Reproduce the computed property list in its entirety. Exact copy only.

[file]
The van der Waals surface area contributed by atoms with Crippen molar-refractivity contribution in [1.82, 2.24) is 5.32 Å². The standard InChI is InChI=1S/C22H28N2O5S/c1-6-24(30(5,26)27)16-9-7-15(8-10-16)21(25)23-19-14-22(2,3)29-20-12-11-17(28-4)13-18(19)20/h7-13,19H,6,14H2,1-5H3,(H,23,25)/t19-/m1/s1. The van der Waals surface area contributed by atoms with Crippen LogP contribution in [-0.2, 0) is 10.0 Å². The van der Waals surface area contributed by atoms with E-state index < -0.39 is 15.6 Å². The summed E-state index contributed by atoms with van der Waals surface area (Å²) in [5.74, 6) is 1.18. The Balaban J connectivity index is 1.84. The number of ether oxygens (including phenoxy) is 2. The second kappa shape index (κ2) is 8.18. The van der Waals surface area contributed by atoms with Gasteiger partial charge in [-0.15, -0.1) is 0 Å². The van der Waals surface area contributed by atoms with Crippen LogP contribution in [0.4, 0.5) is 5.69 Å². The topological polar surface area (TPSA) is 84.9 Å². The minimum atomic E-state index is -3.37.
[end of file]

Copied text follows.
The van der Waals surface area contributed by atoms with Crippen molar-refractivity contribution in [1.82, 2.24) is 5.32 Å². The standard InChI is InChI=1S/C22H28N2O5S/c1-6-24(30(5,26)27)16-9-7-15(8-10-16)21(25)23-19-14-22(2,3)29-20-12-11-17(28-4)13-18(19)20/h7-13,19H,6,14H2,1-5H3,(H,23,25)/t19-/m1/s1. The van der Waals surface area contributed by atoms with Crippen LogP contribution in [-0.2, 0) is 10.0 Å². The van der Waals surface area contributed by atoms with E-state index < -0.39 is 15.6 Å². The summed E-state index contributed by atoms with van der Waals surface area (Å²) in [5.74, 6) is 1.18. The Balaban J connectivity index is 1.84. The number of ether oxygens (including phenoxy) is 2. The second kappa shape index (κ2) is 8.18. The van der Waals surface area contributed by atoms with Gasteiger partial charge in [-0.15, -0.1) is 0 Å². The van der Waals surface area contributed by atoms with Crippen LogP contribution in [0.4, 0.5) is 5.69 Å². The topological polar surface area (TPSA) is 84.9 Å². The minimum atomic E-state index is -3.37.